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Plenty of stops for this goalie

Tim Thomas was in the Bruins’ net again last night, literally, trying to get a glimpse of the puck during action in the second period of the Canucks’ 3-2 win in overtime. Tim Thomas was in the Bruins’ net again last night, literally, trying to get a glimpse of the puck during action in the second period of the Canucks’ 3-2 win in overtime. (Pool Photo)
By Dan Shaughnessy
Globe Staff / June 5, 2011

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VANCOUVER, British Columbia — What if the goalie was one of us?

He’d be Tim Thomas.

Working class hero . . . Street fighting man . . . Street hockey goaltender . . . Human being.

The Bruins are knee-deep in their first Stanley Cup Final for the first time in 21 years and Boston’s active goalie has emerged as the team’s ultimate grinder.

Thomas has been the goaltender in every second of every one of the Bruins 20 playoff games. He had allowed only one goal in six periods of hockey prior to last night’s 3-2 loss to the Canucks in overtime.

He stands tall (actually, only 5 feet 11 inches) as the Bruins’ best hope to bring a Stanley Cup to Boston for the first time since 1972, when Gerry Cheevers was the Hub of Hockey’s popular goalie, also wearing No. 30.

Thomas makes a pile of dough these days and may win his second Vezina Trophy, but everything else about him says, “regular guy.’’

Radio sports talker Gerry Callahan correctly noted that Thomas looks a lot like Zach Galifianakis of “The Hangover’’ fame. Indeed. The playoff beard only adds to the resemblance. Thomas looks like a guy who’d be watching the game at The Four’s on Canal Street if he wasn’t tending the net. He won the Seventh Player Award in 2006 and 2007. It’s an award, voted by the fans, not normally bestowed on the famous, the wealthy, and the non-checking.

But fans know Thomas got here the hard way.

Start with his hometown of Flint, Mich. It’s never been described as “tony’’ Flint. More like hardscrabble Flint. Thomas’s dad, Tim Sr., was a car salesman in Flint when the American auto industry started to crumble in the 1980s. When he was a kid, Thomas’s parents hawked their $1,500 wedding bands for $200 so Tim could play in a hockey tournament in Canada. He didn’t learn about that sacrifice until he was on scholarship at the University of Vermont.

Thomas was drafted in the ninth round in 1994 and his path to the NHL included stints with the Birmingham Bulls, Houston Aeros, IFK Helsinki, Hamilton Bulldogs, Detroit Vipers, AIK Solna (Sweden), Karpat (Finland), and Providence (AHL). He spent nine years in the minors and didn’t make it full time in the NHL until he was 31.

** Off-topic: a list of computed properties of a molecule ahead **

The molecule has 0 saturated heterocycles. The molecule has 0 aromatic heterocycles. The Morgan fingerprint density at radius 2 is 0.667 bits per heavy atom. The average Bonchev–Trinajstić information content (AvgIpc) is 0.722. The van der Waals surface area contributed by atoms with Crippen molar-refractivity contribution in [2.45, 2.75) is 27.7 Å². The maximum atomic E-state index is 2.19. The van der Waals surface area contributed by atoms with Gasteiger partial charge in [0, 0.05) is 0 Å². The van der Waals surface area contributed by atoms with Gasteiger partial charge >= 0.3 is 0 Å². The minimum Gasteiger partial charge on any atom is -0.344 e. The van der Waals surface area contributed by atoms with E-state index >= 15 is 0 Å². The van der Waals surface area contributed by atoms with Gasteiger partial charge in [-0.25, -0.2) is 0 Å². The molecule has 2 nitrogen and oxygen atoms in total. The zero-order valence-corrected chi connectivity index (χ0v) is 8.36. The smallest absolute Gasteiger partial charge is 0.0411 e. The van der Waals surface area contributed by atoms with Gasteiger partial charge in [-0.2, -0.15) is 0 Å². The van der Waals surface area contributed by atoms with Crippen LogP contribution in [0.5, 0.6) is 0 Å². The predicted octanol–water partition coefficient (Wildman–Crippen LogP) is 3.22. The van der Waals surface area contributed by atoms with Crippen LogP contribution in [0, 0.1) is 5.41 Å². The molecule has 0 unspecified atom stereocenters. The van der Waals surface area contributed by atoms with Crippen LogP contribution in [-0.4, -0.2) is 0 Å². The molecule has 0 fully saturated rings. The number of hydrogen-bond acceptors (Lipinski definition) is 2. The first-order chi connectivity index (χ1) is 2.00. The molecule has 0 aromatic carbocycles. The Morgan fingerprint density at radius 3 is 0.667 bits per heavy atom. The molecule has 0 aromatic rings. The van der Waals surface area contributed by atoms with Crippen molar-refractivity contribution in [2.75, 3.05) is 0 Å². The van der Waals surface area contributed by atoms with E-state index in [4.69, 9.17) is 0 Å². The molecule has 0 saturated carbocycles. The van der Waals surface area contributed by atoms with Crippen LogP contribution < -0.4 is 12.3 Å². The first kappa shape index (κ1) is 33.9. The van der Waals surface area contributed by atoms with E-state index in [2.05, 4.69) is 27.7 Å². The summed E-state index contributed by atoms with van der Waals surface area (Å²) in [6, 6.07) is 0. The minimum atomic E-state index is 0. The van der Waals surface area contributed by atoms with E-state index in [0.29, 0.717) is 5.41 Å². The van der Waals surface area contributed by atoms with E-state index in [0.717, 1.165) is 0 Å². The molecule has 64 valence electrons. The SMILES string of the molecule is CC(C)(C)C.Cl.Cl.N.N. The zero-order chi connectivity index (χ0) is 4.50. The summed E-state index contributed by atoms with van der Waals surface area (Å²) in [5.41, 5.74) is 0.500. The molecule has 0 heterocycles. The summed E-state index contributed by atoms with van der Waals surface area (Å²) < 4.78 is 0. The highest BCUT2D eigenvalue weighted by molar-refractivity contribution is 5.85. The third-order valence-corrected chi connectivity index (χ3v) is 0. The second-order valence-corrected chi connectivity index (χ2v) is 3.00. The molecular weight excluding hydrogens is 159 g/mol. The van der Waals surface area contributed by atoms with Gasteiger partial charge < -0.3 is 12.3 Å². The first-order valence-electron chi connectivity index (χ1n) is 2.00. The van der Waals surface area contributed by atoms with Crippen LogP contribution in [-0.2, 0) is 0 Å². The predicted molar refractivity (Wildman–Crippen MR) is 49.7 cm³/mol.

Thomas has represented the United States in seven international competitions, including the 2010 Olympics, when he won a silver medal right here at Rogers Arena, as backup to Buffalo’s Ryan Miller (among those who’ve participated in these playoffs, Thomas is the only American-born Bruin).

It’s hard to remember now that Tuukka Rask was the flavor of the month in the Bruins’ goal last spring when the team collapsed against Philadelphia. It’s been all Thomas this season and longtime Bruins boss Harry Sinden says Thomas is Boston’s best goalie since the legendary Cheevers.

Vancouver’s Roberto Luongo is a classic butterfly-style goalie. With an assist from Patrice Bergeron, Thomas describes his method as “battlefly.’’

Thomas’s unorthodox style is getting a lot of attention in these playoffs. His diving, stick save of a Steve Downie shot near the end of the Bruins’ Game 5 win against Tampa Bay is already part of Boston sports lore. Thomas’s acrobatics got the attention of Luongo, who said he likes to face away from the goal, while Thomas seems to make many of his saves while looking into the net.

Thomas’s tendency to roam irked Vancouver coach Alain Vigneault, who thought Canucks winger Alex “Jaws’’ Burrows picked up a tripping penalty because Thomas was out of the goaltender’s area. Last night, Burrows got revenge, faking a slap shot that pulled Thomas out of his net, then swinging around the net for a wraparound goal 11 seconds into overtime.

“Ninety percent of his saves are where he’s outside the blue paint,’’ Vigneault said before last night’s game. “A lot of times he does initiate contact. That’s the way he plays. Roberto played sort of the same way last year. We got in trouble because of that. We fixed that this year. We said that we were going to look to get a little bit of clarification on certain situations.’’

“Well, that’s his style,’’ countered Bruins coach Claude Julien. “I mean, if he gets a chance to challenge, he challenges. The rule is pretty clear. You’re entitled to your ice.’’

“Basically I have the right to go anywhere there’s open ice,’’ said Thomas. “If I’m set, I have a right to that ice. If I’m out of the paint and I’m set, I also have the right to get right-of-way to get back to the crease.

“I just play my game. It’s not always in the blue. You’ve got to do what you got to do.’’

It’s working. Before last night, Thomas was 3-1 in his last four games against Vancouver, allowing only two goals.

Our everyman goalie will be back between the pipes when the Stanley Cup Final returns to Causeway Street tomorrow night for Game 3. The last line of defense is the Bruins’ best hope to bring the Cup back to Boston.

Dan Shaughnessy can be reached at dshaughnessy@globe.com.

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